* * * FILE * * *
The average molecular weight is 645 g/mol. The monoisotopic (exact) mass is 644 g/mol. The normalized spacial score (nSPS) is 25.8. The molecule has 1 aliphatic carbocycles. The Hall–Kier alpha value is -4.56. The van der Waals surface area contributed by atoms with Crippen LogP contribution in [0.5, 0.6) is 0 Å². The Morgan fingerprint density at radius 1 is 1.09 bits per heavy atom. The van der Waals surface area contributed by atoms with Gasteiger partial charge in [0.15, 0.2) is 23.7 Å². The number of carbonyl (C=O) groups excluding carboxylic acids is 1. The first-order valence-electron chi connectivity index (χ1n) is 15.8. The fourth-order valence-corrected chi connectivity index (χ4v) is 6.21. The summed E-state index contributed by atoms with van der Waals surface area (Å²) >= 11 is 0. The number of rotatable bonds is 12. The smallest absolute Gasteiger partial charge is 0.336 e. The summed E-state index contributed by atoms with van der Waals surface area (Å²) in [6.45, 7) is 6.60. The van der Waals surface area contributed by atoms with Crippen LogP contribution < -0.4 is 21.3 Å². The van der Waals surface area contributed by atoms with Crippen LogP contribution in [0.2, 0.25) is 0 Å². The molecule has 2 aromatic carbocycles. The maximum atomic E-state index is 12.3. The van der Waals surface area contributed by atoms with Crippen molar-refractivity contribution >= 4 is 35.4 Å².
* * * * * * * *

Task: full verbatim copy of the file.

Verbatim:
The average molecular weight is 645 g/mol. The monoisotopic (exact) mass is 644 g/mol. The normalized spacial score (nSPS) is 25.8. The molecule has 1 aliphatic carbocycles. The Hall–Kier alpha value is -4.56. The van der Waals surface area contributed by atoms with Crippen LogP contribution in [0.5, 0.6) is 0 Å². The Morgan fingerprint density at radius 1 is 1.09 bits per heavy atom. The van der Waals surface area contributed by atoms with Gasteiger partial charge in [0.15, 0.2) is 23.7 Å². The number of carbonyl (C=O) groups excluding carboxylic acids is 1. The first-order valence-electron chi connectivity index (χ1n) is 15.8. The fourth-order valence-corrected chi connectivity index (χ4v) is 6.21. The summed E-state index contributed by atoms with van der Waals surface area (Å²) >= 11 is 0. The number of rotatable bonds is 12. The smallest absolute Gasteiger partial charge is 0.336 e. The summed E-state index contributed by atoms with van der Waals surface area (Å²) in [6.45, 7) is 6.60. The van der Waals surface area contributed by atoms with Crippen LogP contribution < -0.4 is 21.3 Å². The van der Waals surface area contributed by atoms with Crippen LogP contribution in [0.2, 0.25) is 0 Å². The molecule has 2 aromatic carbocycles. The maximum atomic E-state index is 12.3. The van der Waals surface area contributed by atoms with Crippen molar-refractivity contribution >= 4 is 35.4 Å².